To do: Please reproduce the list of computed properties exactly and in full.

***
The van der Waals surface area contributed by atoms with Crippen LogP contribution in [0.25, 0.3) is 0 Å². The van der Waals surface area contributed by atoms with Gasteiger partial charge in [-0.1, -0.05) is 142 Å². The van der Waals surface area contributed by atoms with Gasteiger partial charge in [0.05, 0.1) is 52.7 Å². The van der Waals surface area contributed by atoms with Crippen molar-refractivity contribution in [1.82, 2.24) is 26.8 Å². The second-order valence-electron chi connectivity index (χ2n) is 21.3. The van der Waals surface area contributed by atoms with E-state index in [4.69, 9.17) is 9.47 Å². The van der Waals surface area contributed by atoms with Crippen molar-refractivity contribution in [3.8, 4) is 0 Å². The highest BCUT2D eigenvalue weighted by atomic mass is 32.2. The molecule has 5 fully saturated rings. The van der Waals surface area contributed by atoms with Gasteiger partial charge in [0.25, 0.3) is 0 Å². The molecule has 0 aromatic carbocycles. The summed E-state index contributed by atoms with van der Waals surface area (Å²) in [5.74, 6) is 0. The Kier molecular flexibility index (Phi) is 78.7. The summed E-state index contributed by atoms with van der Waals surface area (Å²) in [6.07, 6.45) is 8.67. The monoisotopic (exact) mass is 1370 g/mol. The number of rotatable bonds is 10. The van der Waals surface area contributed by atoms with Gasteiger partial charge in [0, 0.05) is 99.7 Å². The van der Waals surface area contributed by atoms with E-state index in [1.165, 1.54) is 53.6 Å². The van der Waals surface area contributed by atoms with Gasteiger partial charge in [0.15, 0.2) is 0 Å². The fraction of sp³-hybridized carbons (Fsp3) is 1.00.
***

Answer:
The van der Waals surface area contributed by atoms with Crippen LogP contribution in [0.25, 0.3) is 0 Å². The van der Waals surface area contributed by atoms with Gasteiger partial charge in [-0.1, -0.05) is 142 Å². The van der Waals surface area contributed by atoms with Gasteiger partial charge in [0.05, 0.1) is 52.7 Å². The van der Waals surface area contributed by atoms with Crippen molar-refractivity contribution in [1.82, 2.24) is 26.8 Å². The second-order valence-electron chi connectivity index (χ2n) is 21.3. The van der Waals surface area contributed by atoms with E-state index in [4.69, 9.17) is 9.47 Å². The van der Waals surface area contributed by atoms with Crippen molar-refractivity contribution in [3.8, 4) is 0 Å². The highest BCUT2D eigenvalue weighted by atomic mass is 32.2. The molecule has 5 fully saturated rings. The van der Waals surface area contributed by atoms with Gasteiger partial charge in [0.25, 0.3) is 0 Å². The molecule has 0 aromatic carbocycles. The summed E-state index contributed by atoms with van der Waals surface area (Å²) in [5.74, 6) is 0. The Kier molecular flexibility index (Phi) is 78.7. The summed E-state index contributed by atoms with van der Waals surface area (Å²) in [6.07, 6.45) is 8.67. The monoisotopic (exact) mass is 1370 g/mol. The number of rotatable bonds is 10. The van der Waals surface area contributed by atoms with Gasteiger partial charge in [0, 0.05) is 99.7 Å². The van der Waals surface area contributed by atoms with E-state index in [1.165, 1.54) is 53.6 Å². The van der Waals surface area contributed by atoms with Gasteiger partial charge in [0.15, 0.2) is 0 Å². The fraction of sp³-hybridized carbons (Fsp3) is 1.00.